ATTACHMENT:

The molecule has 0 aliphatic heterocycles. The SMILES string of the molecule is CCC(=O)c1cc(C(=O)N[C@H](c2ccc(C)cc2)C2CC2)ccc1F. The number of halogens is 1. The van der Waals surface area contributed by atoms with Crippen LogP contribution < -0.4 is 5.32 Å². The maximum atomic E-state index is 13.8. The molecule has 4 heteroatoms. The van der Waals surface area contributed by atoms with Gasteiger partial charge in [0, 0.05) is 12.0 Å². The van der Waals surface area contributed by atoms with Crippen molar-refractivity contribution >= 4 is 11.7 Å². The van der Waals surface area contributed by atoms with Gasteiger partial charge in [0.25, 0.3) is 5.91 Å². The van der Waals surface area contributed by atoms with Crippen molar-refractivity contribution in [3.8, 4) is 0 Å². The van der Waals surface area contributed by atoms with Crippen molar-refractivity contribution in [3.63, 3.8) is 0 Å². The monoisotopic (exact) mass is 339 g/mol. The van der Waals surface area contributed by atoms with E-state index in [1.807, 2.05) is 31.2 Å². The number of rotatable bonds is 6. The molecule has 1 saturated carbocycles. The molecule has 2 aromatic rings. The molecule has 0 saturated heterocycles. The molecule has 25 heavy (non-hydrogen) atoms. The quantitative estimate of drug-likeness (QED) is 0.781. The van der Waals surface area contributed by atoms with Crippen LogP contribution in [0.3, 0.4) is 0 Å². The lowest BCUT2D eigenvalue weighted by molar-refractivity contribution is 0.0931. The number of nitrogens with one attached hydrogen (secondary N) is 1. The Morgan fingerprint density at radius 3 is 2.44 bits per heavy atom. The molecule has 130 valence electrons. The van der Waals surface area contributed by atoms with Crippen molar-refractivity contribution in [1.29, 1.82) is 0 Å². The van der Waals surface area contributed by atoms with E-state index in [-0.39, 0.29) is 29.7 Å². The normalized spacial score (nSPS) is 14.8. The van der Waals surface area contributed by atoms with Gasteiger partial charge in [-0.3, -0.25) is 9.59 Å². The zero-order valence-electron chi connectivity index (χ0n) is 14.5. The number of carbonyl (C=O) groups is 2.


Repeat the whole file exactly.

The molecule has 0 aliphatic heterocycles. The SMILES string of the molecule is CCC(=O)c1cc(C(=O)N[C@H](c2ccc(C)cc2)C2CC2)ccc1F. The number of halogens is 1. The van der Waals surface area contributed by atoms with Crippen LogP contribution < -0.4 is 5.32 Å². The maximum atomic E-state index is 13.8. The molecule has 4 heteroatoms. The van der Waals surface area contributed by atoms with Gasteiger partial charge in [0, 0.05) is 12.0 Å². The van der Waals surface area contributed by atoms with Crippen molar-refractivity contribution >= 4 is 11.7 Å². The van der Waals surface area contributed by atoms with Gasteiger partial charge in [0.25, 0.3) is 5.91 Å². The van der Waals surface area contributed by atoms with Crippen molar-refractivity contribution in [3.8, 4) is 0 Å². The van der Waals surface area contributed by atoms with Crippen molar-refractivity contribution in [3.63, 3.8) is 0 Å². The monoisotopic (exact) mass is 339 g/mol. The van der Waals surface area contributed by atoms with E-state index in [1.807, 2.05) is 31.2 Å². The number of rotatable bonds is 6. The molecule has 1 saturated carbocycles. The molecule has 2 aromatic rings. The molecule has 0 saturated heterocycles. The molecule has 25 heavy (non-hydrogen) atoms. The quantitative estimate of drug-likeness (QED) is 0.781. The van der Waals surface area contributed by atoms with Crippen LogP contribution in [0.3, 0.4) is 0 Å². The lowest BCUT2D eigenvalue weighted by molar-refractivity contribution is 0.0931. The number of nitrogens with one attached hydrogen (secondary N) is 1. The Morgan fingerprint density at radius 3 is 2.44 bits per heavy atom. The molecule has 130 valence electrons. The van der Waals surface area contributed by atoms with Crippen molar-refractivity contribution in [1.29, 1.82) is 0 Å². The van der Waals surface area contributed by atoms with E-state index in [-0.39, 0.29) is 29.7 Å². The normalized spacial score (nSPS) is 14.8. The van der Waals surface area contributed by atoms with Gasteiger partial charge in [-0.3, -0.25) is 9.59 Å². The zero-order valence-electron chi connectivity index (χ0n) is 14.5. The number of carbonyl (C=O) groups is 2.